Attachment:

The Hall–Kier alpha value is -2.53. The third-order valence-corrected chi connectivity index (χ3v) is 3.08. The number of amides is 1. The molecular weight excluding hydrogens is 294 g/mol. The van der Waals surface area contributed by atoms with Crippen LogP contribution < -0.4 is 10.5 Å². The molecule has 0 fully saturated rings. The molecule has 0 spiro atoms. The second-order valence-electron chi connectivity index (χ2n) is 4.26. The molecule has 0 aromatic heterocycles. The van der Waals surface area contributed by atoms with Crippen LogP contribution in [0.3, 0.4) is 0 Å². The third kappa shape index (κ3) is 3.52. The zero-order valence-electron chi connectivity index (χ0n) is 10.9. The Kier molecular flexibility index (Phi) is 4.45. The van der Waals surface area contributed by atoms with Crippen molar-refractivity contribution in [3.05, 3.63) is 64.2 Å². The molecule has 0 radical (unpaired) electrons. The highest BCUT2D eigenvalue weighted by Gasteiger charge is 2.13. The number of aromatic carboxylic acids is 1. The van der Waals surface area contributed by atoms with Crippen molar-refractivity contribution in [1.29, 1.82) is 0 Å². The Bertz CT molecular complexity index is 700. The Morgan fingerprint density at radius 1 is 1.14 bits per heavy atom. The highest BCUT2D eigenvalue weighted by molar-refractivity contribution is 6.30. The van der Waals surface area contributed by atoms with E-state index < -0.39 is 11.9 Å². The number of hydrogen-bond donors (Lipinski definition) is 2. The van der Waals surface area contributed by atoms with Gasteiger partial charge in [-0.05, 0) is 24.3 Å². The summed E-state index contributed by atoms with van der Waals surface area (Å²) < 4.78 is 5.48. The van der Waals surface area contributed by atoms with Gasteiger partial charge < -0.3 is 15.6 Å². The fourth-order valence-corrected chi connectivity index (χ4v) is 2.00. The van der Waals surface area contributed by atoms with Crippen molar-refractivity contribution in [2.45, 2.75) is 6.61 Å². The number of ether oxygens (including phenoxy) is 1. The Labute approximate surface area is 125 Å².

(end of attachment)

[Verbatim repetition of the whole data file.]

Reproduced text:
The Hall–Kier alpha value is -2.53. The third-order valence-corrected chi connectivity index (χ3v) is 3.08. The number of amides is 1. The molecular weight excluding hydrogens is 294 g/mol. The van der Waals surface area contributed by atoms with Crippen LogP contribution < -0.4 is 10.5 Å². The molecule has 0 fully saturated rings. The molecule has 0 spiro atoms. The second-order valence-electron chi connectivity index (χ2n) is 4.26. The molecule has 0 aromatic heterocycles. The van der Waals surface area contributed by atoms with Crippen LogP contribution in [0.3, 0.4) is 0 Å². The third kappa shape index (κ3) is 3.52. The zero-order valence-electron chi connectivity index (χ0n) is 10.9. The Kier molecular flexibility index (Phi) is 4.45. The van der Waals surface area contributed by atoms with Crippen molar-refractivity contribution in [3.05, 3.63) is 64.2 Å². The molecule has 0 radical (unpaired) electrons. The highest BCUT2D eigenvalue weighted by Gasteiger charge is 2.13. The number of aromatic carboxylic acids is 1. The van der Waals surface area contributed by atoms with Crippen molar-refractivity contribution in [1.29, 1.82) is 0 Å². The Bertz CT molecular complexity index is 700. The Morgan fingerprint density at radius 1 is 1.14 bits per heavy atom. The highest BCUT2D eigenvalue weighted by molar-refractivity contribution is 6.30. The van der Waals surface area contributed by atoms with E-state index < -0.39 is 11.9 Å². The number of hydrogen-bond donors (Lipinski definition) is 2. The van der Waals surface area contributed by atoms with Gasteiger partial charge in [-0.05, 0) is 24.3 Å². The summed E-state index contributed by atoms with van der Waals surface area (Å²) < 4.78 is 5.48. The van der Waals surface area contributed by atoms with Gasteiger partial charge < -0.3 is 15.6 Å². The fourth-order valence-corrected chi connectivity index (χ4v) is 2.00. The van der Waals surface area contributed by atoms with Crippen molar-refractivity contribution in [2.45, 2.75) is 6.61 Å². The number of ether oxygens (including phenoxy) is 1. The Labute approximate surface area is 125 Å².